Hurricane Harvey Hits Close to Home

Satellite image of Hurricane Harvey as it makes landfall in Texas.
Courtesy: ABC News

Satellite image of Hurricane Harvey as it makes landfall in Texas. Courtesy: ABC News

Satellite image of Hurricane Harvey as it makes landfall in Texas. Courtesy: ABC News

Alejandra Nogueira, Section Editor

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On Aug. 25, Hurricane Harvey struck U.S. soil as the largest hurricane in over decade. The Category 4 hurricane entered through Rockport, Texas, and was the worst storm the Texan coast had encountered since Hurricane Carla in 1961. Charles A. Wax, Rockport’s mayor, urged residents to evacuate the city during a press conference, on Aug. 25., the morning just before the hurricane entered the Texan coast.

The storm struck just a day after the 25th anniversary of Hurricane Andrew. Although TERRA was not around to serve as a hurricane shelter for this devastating storm, its impact still remains in the Miami community. The eye struck Florida city on Aug. 24. 1992, killing  ten people in Miami-Dade County. The storm left sections of the county without power for over a week, many trees uprooted, and houses demolished.

“Harvey brought up a lot memories from Hurricane Andrew for my parents, they still remembered the horrible flooding and all the time without power,” senior Paul Stuckey stated.

However, Hurricane Harvey set a record of rainfall on the continental U.S. peaking at 51 inches, according to the National Weather Service. Severe flooding plagued several major cities in Texas, such as Houston, Beaumont, Galveston, and Corpus Christi. A vast majority of homes and buildings, not built to sustain 140 mile per hour winds, were severely damaged by the storm. Some individuals were left stranded when their buildings collapsed and in urgent need of emergency services. Hurricane Harvey caused an estimated $80 billion dollars in damage, according to The Washington Post. Local officials confirmed on Sept. 1 that 46 deaths had been caused due to the storm.

An estimated 42,000 individuals are residing in shelters around the state, and some were forced to relocate to shelters in Louisiana. Most rivers, canals, and bayous over flooded several feet; drainage will be one of the costliest and time-consuming parts of recovery. Major roadways were obstructed and swamped, making it particularly hard for emergency services to reach individuals in need.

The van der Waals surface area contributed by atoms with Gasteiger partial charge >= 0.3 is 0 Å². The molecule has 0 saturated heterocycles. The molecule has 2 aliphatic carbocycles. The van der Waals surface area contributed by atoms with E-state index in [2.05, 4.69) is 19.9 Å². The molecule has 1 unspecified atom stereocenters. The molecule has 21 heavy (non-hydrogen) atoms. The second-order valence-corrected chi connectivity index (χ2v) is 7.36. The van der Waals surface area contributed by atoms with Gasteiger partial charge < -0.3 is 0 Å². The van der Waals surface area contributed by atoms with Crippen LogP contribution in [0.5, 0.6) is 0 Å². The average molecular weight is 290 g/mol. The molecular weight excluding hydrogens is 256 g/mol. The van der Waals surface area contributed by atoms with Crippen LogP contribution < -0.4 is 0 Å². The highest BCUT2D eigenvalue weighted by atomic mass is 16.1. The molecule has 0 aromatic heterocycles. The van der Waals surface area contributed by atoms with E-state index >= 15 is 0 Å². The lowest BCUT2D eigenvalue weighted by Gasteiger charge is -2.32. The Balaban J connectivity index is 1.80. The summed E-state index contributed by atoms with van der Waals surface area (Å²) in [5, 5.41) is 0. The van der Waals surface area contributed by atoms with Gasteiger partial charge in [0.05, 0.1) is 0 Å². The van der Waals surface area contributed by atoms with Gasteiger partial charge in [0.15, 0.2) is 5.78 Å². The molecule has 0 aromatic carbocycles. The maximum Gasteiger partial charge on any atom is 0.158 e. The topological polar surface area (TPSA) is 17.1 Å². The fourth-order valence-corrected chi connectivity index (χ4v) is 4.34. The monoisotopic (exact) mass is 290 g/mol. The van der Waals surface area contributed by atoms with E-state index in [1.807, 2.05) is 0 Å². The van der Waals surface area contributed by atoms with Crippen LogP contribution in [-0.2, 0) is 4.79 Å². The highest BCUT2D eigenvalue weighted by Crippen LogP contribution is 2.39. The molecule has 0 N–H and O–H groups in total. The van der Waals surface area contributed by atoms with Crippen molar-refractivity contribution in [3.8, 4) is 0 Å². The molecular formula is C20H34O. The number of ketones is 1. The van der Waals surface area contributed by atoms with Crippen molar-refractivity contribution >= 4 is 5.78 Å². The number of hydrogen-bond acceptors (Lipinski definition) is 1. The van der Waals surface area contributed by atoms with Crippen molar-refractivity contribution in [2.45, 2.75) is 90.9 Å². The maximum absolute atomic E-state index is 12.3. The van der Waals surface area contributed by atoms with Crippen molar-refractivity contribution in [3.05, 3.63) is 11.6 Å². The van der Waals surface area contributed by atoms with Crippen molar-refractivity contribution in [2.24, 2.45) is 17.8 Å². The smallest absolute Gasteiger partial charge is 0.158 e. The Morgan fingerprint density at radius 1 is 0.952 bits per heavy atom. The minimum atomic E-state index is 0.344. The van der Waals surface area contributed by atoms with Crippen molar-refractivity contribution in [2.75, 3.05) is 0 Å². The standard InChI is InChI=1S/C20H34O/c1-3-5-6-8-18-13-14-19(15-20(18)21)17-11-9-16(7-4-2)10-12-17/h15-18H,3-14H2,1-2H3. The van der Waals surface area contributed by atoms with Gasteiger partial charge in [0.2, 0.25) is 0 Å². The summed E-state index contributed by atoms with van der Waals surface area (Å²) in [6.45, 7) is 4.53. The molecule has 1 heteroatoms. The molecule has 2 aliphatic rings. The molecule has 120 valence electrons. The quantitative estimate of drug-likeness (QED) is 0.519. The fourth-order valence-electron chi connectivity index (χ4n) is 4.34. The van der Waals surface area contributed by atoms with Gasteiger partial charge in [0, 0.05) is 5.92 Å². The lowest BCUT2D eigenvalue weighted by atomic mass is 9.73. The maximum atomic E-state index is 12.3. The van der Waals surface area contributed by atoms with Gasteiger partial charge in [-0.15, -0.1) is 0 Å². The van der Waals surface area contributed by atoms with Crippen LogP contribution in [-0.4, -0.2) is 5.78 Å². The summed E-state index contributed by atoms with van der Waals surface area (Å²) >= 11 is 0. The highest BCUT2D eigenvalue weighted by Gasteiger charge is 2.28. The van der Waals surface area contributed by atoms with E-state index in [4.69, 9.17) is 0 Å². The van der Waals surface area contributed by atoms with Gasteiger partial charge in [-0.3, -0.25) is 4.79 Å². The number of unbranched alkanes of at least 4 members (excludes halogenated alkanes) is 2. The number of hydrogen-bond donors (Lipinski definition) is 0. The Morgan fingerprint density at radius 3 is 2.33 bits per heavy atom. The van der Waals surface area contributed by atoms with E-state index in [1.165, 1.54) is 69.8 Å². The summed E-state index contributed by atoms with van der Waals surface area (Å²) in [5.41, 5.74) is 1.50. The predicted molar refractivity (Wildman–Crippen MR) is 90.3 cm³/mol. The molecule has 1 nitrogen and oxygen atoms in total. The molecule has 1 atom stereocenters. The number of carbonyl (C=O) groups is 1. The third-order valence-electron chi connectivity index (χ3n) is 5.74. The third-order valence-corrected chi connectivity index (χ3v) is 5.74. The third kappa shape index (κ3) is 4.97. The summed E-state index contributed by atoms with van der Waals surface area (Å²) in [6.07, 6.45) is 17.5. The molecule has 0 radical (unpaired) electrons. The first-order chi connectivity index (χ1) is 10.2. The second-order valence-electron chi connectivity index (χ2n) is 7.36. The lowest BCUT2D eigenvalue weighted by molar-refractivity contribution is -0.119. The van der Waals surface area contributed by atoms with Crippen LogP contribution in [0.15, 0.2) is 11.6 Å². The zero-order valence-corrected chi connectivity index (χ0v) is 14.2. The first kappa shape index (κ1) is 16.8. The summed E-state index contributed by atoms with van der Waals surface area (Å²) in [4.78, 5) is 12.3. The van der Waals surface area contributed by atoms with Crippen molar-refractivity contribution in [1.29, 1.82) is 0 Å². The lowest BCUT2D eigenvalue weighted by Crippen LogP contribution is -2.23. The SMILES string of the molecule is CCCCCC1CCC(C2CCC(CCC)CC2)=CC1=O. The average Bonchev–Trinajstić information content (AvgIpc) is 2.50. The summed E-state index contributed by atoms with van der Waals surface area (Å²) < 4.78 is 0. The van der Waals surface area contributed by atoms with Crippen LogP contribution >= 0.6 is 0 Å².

Harvey’s effects extend beyond damage to the infrastructure, though. Texas is the location of a third of the U.S.’s oil refineries, many of which were decimated by the storm. The destruction has caused gas prices to rise, spreading economic trouble from Hurricane Harvey across the nation, according to The Wall Street Journal.

“Hurricane Harvey hit a major supply line for gasoline in Florida and along the eastern seaboard… a minimum [rise] of 10-30 cents would not be a surprise,” AAA spokesman Mark Jenkins said. This means trouble for the Miami community, who is currently preparing for Hurricane Irma after Governor Rick Scott declared a state of emergency.

“The rise of gas prices due to Harvey has definitely affected me. My local gas station has risen their prices by 50 cents, which does affect me in the long run when filling my tank. I’m being smarter about my gas usage and not accelerating every five seconds,” junior Kevin Benitez said.

Although Texas received the worst end of Hurricane Harvey, Alabama and Mississippi have experienced tornadoes caused by the storm. The hurricane caused more flooding along the Gulf Coast, including in Louisiana, and downpour in the northeastern U.S.

Many celebrities and organizations have reached out to help the residents affected by the storm. The American Red Cross, the Greater Houston Community Foundation, and GlobalGiving are just some of the many organizations working together to help those affected by Hurricane Harvey.

According to CBS Miami, The Red Cross in South Florida is sending three of its trucks to help out those residents who have been displaced by the storm, dozens of boats will be helping tens of thousands of people displaced because of Hurricane Harvey. The truck provide necessities such as meals and hygiene kits to victims.

The Greater Houston Community Foundation announced a new foundation has been set up to help locals. “The Hurricane Harvey Relief Fund that will accept tax deductible flood relief donations for victims that have been affected by the recent floods. The fund will be housed at the Greater Houston Community Foundation, a 501(c)(3) public charity,” stated the website. Nearly $30 million has been raised thus far through the Hurricane Harvey Relief Fund.

Even the local Miami community has come together to help those still reeling during the aftermath. The Miami Dolphins organized a relief drive from Aug. 30 to Sept. 15, all donations are to be directly sent to shelters in Houston. Dozens of other local agencies are sending all the help they can to aid the thousands of people struggling in Texas.

With local and national communities uniting to aid those in Texas, it is expected that cities and citizens affected will be able to recover and rebuild soon.

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Hurricane Harvey Hits Close to Home